Realtors and developers pay several thousand dollars/month to stage properties for sale. Staging companies move out the seller's accumulated lifetime of crap and move in a whole array of tastefully bland furniture and accessories to make the place look or feel bigger or nicer. Remember that aristo hobo couple in Charleston in the Times a few years ago who basically live for free by moving themselves and their heirlooms into the plantations and spec homes they stage?
Wow, that was 2011, too. Which turns out to have been peak staging? Because I just found this bonkers story from Curbed in 2011 about InFormed Space, a staging startup that provides gatorboard ghosts of high end furniture, starting with a $14 million townhouse gutjob in Chelsea. From a NYDN story:
it's easy to move the ultra-lightweight prop furniture in and out of spaces and it minimizes the pitfall of turning off potential buyers because of questionable décor choices.But wait, there's more. There is art. Or as InFormed Space's website [tagline: "A Stylish Quickie®"] calls them, "art panels."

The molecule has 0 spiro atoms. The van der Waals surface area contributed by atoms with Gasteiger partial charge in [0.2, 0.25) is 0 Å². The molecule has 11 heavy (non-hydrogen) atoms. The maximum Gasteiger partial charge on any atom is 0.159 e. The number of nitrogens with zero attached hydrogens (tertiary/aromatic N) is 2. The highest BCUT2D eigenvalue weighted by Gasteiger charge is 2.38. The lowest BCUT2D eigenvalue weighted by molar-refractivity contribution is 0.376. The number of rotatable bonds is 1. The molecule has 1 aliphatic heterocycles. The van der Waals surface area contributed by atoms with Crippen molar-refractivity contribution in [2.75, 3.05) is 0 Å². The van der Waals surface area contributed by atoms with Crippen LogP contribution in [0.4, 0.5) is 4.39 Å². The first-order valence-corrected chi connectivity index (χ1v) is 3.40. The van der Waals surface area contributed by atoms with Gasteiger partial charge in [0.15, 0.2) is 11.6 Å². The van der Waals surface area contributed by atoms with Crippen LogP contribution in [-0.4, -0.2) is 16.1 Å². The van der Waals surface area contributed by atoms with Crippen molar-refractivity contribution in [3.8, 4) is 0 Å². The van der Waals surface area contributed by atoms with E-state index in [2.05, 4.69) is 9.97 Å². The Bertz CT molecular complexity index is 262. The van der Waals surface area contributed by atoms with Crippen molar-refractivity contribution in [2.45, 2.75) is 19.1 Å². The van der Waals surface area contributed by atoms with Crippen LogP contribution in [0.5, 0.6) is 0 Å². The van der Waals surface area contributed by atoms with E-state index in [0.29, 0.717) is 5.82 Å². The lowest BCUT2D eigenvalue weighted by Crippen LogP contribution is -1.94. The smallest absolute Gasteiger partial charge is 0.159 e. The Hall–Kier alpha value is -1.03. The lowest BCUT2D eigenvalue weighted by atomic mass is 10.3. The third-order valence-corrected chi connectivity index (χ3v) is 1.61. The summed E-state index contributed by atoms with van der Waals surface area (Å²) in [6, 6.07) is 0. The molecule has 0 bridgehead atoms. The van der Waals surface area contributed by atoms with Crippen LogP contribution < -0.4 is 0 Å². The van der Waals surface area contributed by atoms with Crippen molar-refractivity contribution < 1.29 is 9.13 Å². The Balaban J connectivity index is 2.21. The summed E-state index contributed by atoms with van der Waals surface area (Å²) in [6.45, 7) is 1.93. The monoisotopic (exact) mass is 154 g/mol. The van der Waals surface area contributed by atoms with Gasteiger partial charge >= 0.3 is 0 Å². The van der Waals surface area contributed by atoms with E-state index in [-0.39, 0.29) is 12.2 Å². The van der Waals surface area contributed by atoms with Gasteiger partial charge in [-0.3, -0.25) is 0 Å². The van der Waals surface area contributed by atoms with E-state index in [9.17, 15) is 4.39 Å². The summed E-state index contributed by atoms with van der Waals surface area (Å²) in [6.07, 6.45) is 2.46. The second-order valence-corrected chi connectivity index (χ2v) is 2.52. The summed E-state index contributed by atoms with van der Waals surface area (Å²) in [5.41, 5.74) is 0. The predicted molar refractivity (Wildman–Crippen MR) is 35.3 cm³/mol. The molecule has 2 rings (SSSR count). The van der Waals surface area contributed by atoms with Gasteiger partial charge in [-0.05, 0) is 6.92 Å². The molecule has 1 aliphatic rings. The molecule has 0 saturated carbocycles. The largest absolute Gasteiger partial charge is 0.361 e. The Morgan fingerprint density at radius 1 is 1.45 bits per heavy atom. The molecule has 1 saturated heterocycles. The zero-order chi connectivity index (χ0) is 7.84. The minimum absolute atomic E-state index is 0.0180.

"This helps you understand the space without confounding you with design," [InFormed Space founder Douglas] Pinter said. "This shows you scale and volume in a way that doesn't get in the way of your thinking."
The "cool and minimalist" design of Pinter's creations - many which are modeled after real pieces but aren't legally copyright infringements because they are faux - may turn off diehard fans of, say, Queen Anne furniture. [emphasis added for awesomeness]
After Ad Reinhardt's last paintings, after the monochrome, after the final declaration of the death of painting--for good this time, really, stake in the heart--the ghosts of paintings remain to haunt the walls of the living, until they are released by the exorcism known as the closing.